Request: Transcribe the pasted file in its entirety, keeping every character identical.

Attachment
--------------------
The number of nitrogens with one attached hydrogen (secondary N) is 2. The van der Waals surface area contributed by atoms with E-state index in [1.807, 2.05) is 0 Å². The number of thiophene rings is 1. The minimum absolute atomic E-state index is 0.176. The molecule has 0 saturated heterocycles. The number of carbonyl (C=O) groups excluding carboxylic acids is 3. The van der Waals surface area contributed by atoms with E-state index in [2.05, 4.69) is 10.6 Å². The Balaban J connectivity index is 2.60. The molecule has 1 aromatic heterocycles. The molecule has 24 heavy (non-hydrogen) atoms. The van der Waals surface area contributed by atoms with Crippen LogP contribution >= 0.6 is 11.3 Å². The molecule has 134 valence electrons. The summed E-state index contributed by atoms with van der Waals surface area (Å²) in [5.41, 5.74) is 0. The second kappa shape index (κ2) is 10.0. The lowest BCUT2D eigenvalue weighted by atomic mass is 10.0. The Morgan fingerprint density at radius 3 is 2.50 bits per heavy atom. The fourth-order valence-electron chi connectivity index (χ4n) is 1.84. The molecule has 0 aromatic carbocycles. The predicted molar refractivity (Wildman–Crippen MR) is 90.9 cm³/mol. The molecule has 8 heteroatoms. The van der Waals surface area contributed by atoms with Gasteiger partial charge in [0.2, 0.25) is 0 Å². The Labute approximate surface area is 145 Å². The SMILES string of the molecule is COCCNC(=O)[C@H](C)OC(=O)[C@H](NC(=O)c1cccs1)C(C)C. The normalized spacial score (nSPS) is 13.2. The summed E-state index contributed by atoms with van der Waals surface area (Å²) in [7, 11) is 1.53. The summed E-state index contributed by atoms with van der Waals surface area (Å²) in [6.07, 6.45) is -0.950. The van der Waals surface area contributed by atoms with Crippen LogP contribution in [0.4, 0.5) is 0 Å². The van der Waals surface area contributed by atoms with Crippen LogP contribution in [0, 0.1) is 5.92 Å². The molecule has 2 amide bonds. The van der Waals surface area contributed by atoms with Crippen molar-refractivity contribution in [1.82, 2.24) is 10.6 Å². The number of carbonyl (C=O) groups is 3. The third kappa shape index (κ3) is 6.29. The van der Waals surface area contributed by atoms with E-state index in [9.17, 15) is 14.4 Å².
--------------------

The number of nitrogens with one attached hydrogen (secondary N) is 2. The van der Waals surface area contributed by atoms with E-state index in [1.807, 2.05) is 0 Å². The number of thiophene rings is 1. The minimum absolute atomic E-state index is 0.176. The molecule has 0 saturated heterocycles. The number of carbonyl (C=O) groups excluding carboxylic acids is 3. The van der Waals surface area contributed by atoms with E-state index in [2.05, 4.69) is 10.6 Å². The Balaban J connectivity index is 2.60. The molecule has 1 aromatic heterocycles. The molecule has 24 heavy (non-hydrogen) atoms. The van der Waals surface area contributed by atoms with Crippen LogP contribution >= 0.6 is 11.3 Å². The molecule has 134 valence electrons. The summed E-state index contributed by atoms with van der Waals surface area (Å²) in [5.41, 5.74) is 0. The second kappa shape index (κ2) is 10.0. The lowest BCUT2D eigenvalue weighted by atomic mass is 10.0. The Morgan fingerprint density at radius 3 is 2.50 bits per heavy atom. The fourth-order valence-electron chi connectivity index (χ4n) is 1.84. The molecule has 0 aromatic carbocycles. The predicted molar refractivity (Wildman–Crippen MR) is 90.9 cm³/mol. The molecule has 8 heteroatoms. The van der Waals surface area contributed by atoms with Gasteiger partial charge in [0.2, 0.25) is 0 Å². The Labute approximate surface area is 145 Å². The SMILES string of the molecule is COCCNC(=O)[C@H](C)OC(=O)[C@H](NC(=O)c1cccs1)C(C)C. The normalized spacial score (nSPS) is 13.2. The summed E-state index contributed by atoms with van der Waals surface area (Å²) in [7, 11) is 1.53. The summed E-state index contributed by atoms with van der Waals surface area (Å²) in [6.07, 6.45) is -0.950. The van der Waals surface area contributed by atoms with Crippen LogP contribution in [0.4, 0.5) is 0 Å². The van der Waals surface area contributed by atoms with Crippen LogP contribution in [0, 0.1) is 5.92 Å². The molecule has 2 amide bonds. The van der Waals surface area contributed by atoms with Crippen molar-refractivity contribution in [1.82, 2.24) is 10.6 Å². The number of carbonyl (C=O) groups is 3. The third kappa shape index (κ3) is 6.29. The van der Waals surface area contributed by atoms with E-state index in [9.17, 15) is 14.4 Å².